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06 Aug, 2020

Why is Biodiversity so Important?


Everything humans need, the air we breathe, the water we drink and the food we eat, all depend on biodiversity, but currently it’s in crisis, because of us. So what does this mean for our future and how can we help to preserve biodiversity?

Biodiversity is a vast and complex subject. In simple terms Biodiversity is the name we give to the variety of all life on Earth. Bacteria to baboons, plants to people - the range of life on our planet is incredible. The word biodiversity is a contraction of 'biological diversity'. The concept is broad and complex, but that complexity is what makes Earth a perfect place for humans to live.

Why do we need biodiversity?

Humans rely on biodiversity to survive. We are intertwined in a big natural system, and each element supports and enables all of us to thrive.

It is easy to see why humans need nature: we need fresh water, clean air, and plants and animals for food. But what we need specifically is biodiversity. Nature around us isn't enough - we need a natural world that is complex, resilient, thriving and full of variety.

A report assessing the 9 planetary boundaries, which assess the thresholds in the Earth's systems, currently identify Biodiversity loss and nitrogen pollution as being the two main safety thresholds that have been crossed. The report concludes that:

“The Millennium Ecosystem Assessment of 2005 concluded that changes to ecosystems due to human activities were more rapid in the past 50 years than at any time in human history, increasing the risks of abrupt and irreversible changes. The main drivers of change are the demand for food, water, and natural resources, causing severe biodiversity loss and leading to changes in ecosystem services. The current high rates of ecosystem damage and extinction can be slowed by efforts to protect the integrity of living systems (the biosphere), enhancing habitat, and improving connectivity between ecosystems while maintaining the high agricultural productivity that humanity needs.”

Biodiversity and our food system

The decline in natural plant and animal species poses a severe threat to the world’s capacity to produce food for a growing population. And there is mounting evidence that global food production is itself a contributory factor to the continuing loss of biodiversity.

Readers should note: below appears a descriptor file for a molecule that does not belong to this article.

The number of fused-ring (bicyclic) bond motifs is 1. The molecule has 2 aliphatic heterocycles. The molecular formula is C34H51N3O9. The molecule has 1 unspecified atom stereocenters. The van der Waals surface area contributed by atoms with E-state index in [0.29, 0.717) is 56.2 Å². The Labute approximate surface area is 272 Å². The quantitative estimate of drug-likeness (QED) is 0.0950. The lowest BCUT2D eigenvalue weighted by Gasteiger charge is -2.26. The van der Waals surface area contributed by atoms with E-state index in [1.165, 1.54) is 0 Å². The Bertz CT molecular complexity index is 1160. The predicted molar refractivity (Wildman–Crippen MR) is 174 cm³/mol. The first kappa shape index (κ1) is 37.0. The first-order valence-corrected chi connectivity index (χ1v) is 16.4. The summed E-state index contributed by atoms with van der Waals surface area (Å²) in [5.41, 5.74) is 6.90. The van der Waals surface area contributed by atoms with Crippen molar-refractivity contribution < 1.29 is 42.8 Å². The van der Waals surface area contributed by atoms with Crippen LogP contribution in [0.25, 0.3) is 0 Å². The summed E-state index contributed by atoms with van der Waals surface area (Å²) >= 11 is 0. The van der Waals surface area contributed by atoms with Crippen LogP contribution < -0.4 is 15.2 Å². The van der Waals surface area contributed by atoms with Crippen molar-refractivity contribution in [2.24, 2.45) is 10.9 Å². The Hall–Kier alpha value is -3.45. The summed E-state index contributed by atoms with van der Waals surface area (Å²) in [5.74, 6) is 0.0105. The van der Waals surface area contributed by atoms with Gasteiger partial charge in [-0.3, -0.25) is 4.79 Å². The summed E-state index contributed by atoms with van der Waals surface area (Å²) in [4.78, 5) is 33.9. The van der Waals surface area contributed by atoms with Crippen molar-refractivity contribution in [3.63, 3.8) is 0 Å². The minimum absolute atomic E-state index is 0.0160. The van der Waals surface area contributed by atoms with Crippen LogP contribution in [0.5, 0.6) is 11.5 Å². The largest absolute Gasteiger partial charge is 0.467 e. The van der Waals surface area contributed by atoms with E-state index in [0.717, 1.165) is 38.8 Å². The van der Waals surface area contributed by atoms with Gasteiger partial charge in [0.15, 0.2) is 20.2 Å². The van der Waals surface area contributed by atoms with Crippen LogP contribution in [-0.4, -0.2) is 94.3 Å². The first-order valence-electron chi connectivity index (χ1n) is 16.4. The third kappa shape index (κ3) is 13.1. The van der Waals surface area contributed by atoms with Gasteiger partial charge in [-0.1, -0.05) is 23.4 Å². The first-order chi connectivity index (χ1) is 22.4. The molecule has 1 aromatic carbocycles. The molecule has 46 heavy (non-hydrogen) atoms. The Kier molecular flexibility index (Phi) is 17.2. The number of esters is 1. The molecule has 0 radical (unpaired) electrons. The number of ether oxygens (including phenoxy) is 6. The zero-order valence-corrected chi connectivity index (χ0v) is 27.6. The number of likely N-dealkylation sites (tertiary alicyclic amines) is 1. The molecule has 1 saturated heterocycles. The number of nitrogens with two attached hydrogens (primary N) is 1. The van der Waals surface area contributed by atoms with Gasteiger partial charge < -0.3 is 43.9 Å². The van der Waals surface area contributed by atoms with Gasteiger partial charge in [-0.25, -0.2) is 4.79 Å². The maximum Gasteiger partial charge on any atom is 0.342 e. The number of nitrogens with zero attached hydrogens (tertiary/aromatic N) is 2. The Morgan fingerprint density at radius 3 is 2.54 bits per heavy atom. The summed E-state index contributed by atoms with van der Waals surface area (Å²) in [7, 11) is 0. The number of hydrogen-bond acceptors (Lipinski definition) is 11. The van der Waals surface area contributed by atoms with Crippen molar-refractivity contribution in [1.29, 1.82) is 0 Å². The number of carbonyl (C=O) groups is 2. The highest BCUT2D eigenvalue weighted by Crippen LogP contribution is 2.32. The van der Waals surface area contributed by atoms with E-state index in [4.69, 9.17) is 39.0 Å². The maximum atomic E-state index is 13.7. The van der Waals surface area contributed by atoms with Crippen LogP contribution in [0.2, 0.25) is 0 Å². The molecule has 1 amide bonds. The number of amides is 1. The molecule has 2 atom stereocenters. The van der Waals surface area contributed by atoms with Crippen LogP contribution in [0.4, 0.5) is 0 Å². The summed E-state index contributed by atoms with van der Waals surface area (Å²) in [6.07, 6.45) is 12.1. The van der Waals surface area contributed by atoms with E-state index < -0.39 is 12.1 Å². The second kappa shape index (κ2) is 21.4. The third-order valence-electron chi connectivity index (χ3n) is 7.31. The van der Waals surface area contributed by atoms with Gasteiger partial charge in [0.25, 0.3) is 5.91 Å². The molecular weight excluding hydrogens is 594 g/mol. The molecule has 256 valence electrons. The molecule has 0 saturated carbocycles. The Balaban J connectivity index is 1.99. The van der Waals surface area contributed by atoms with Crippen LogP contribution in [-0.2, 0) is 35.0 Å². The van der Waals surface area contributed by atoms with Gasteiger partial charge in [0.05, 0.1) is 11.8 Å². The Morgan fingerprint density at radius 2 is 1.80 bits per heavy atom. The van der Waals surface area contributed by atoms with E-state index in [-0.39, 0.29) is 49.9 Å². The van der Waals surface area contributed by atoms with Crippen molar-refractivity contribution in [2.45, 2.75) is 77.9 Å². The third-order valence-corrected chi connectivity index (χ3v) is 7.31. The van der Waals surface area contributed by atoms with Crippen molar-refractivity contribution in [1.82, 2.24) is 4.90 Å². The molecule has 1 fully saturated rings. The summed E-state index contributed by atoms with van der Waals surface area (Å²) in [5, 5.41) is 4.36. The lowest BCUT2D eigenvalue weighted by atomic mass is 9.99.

In the first-ever global study into the state of biodiversity that underpins our food systems, the Food and Agriculture Organization of the United Nations (FAO) points to “ever-growing challenges” facing food and agriculture, as the Earth’s natural ecosystems and supply chains that underpin food production deteriorate or disappear completely.

“Less biodiversity means that plants and animals are more vulnerable to pests and diseases,” says José Graziano da Silva, Director-General of the UN FAO. “Compounded by our reliance on fewer and fewer species to feed ourselves, the increasing loss of biodiversity for food and agriculture puts food security and nutrition at risk.”

About 75 percent of the world’s food comes from just 12 plants and 5 animal species. Almost half of our plant-derived calories come from just three foods: wheat, corn and rice. While estimates vary, it is believed that there are over 30,000 edible plants, and we only eat 150 of them.

This concentration around just a few food sources puts our food system at risk. How did we get here? Historically, the food industry prioritised commoditisation, mass yield, and uniformity over flavour, nutrition, and sustainability. As a result, we are losing plant and animal species at an alarming rate, while diet-related disease, obesity, and micronutrient deficiencies are on the rise.

An important report “Food biodiversity for healthy diverse diets” looks at the impact that this mass reduction in diversity in our diet is impacting our health. “Food biodiversity – the diversity of plants, animals and other organisms used for food, both cultivated and from the wild – is a critical element in response to global malnutrition, and it supports sustainable food systems. [Ultimately we need to] Improve availability, accessibility, affordability and acceptability of food biodiversity in order to achieve better diets.”

How can we support biodiversity through our food choices?

As much as we can’t reverse the effects of biodiversity (it’s currently impossible to bring extinct species back to life), there are lots of things we can do and ultimately it boils down to the everyday choices we make. Most wildlife is destroyed by land being cleared for cattle, soy, palm oil, timber and leather. Most of us consume these products every day, with palm oil being found in many foods and toiletries. Choosing only sustainable options helps, as does eating less meat, particularly beef, which has an outsized environmental hoofprint.

Be particularly conscious of the variety of food you are eating, if wheat and rice form the basis of every meal, try to really reduce these to once or twice a week and instead opt for lesser heard of grains and pulses for your carb requirements. Frekkah, pearl barley, lentils and spelt pasta are all a great place to start. Not only does diversity in your diet mean greater nutrient consumption and improved overall biodiversity but specifically eating a more plant-based diet has a far lesser impact on our environment than choosing meat, fish and processed options.

Be curious about new foods, walk down the international aisles, search through the gluten free and organic sections of your supermarket, go to farmers markets or search online for local UK based farmers who are championing bio diversity and bringing forgotten ingredients back to life.

Our Salad Diversity Wheel is a great place to start:

And here's an example of how to use the wheel to create one salad: